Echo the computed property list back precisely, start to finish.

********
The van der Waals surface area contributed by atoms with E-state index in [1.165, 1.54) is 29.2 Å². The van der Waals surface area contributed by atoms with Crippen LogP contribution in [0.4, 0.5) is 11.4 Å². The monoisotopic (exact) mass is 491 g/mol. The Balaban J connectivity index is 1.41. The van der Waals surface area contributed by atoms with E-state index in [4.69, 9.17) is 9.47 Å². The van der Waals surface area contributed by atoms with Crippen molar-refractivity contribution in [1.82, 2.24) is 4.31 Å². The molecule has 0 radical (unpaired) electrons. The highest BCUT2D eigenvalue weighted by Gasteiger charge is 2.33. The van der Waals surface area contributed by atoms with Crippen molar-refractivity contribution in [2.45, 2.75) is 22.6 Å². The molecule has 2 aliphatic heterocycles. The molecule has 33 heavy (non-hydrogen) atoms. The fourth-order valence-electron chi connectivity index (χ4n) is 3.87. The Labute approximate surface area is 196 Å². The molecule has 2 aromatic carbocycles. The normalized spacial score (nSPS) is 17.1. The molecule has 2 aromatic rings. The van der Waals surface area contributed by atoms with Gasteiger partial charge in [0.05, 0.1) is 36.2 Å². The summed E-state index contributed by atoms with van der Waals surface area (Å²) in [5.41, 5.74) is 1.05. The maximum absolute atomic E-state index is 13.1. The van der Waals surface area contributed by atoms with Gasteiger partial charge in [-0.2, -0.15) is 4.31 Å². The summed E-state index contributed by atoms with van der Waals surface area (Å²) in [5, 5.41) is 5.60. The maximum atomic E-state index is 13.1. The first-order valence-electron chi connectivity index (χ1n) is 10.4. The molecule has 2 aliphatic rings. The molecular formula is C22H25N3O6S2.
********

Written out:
The van der Waals surface area contributed by atoms with E-state index in [1.165, 1.54) is 29.2 Å². The van der Waals surface area contributed by atoms with Crippen LogP contribution in [0.4, 0.5) is 11.4 Å². The monoisotopic (exact) mass is 491 g/mol. The Balaban J connectivity index is 1.41. The van der Waals surface area contributed by atoms with E-state index in [4.69, 9.17) is 9.47 Å². The van der Waals surface area contributed by atoms with Crippen molar-refractivity contribution in [1.82, 2.24) is 4.31 Å². The molecule has 0 radical (unpaired) electrons. The highest BCUT2D eigenvalue weighted by Gasteiger charge is 2.33. The van der Waals surface area contributed by atoms with Crippen molar-refractivity contribution in [2.45, 2.75) is 22.6 Å². The molecule has 2 aliphatic heterocycles. The molecule has 33 heavy (non-hydrogen) atoms. The fourth-order valence-electron chi connectivity index (χ4n) is 3.87. The Labute approximate surface area is 196 Å². The molecule has 2 aromatic carbocycles. The normalized spacial score (nSPS) is 17.1. The molecule has 2 aromatic rings. The van der Waals surface area contributed by atoms with Gasteiger partial charge in [0.05, 0.1) is 36.2 Å². The summed E-state index contributed by atoms with van der Waals surface area (Å²) in [5.41, 5.74) is 1.05. The maximum absolute atomic E-state index is 13.1. The van der Waals surface area contributed by atoms with Gasteiger partial charge in [-0.2, -0.15) is 4.31 Å². The summed E-state index contributed by atoms with van der Waals surface area (Å²) in [5, 5.41) is 5.60. The maximum atomic E-state index is 13.1. The first-order valence-electron chi connectivity index (χ1n) is 10.4. The molecule has 2 aliphatic rings. The molecular formula is C22H25N3O6S2.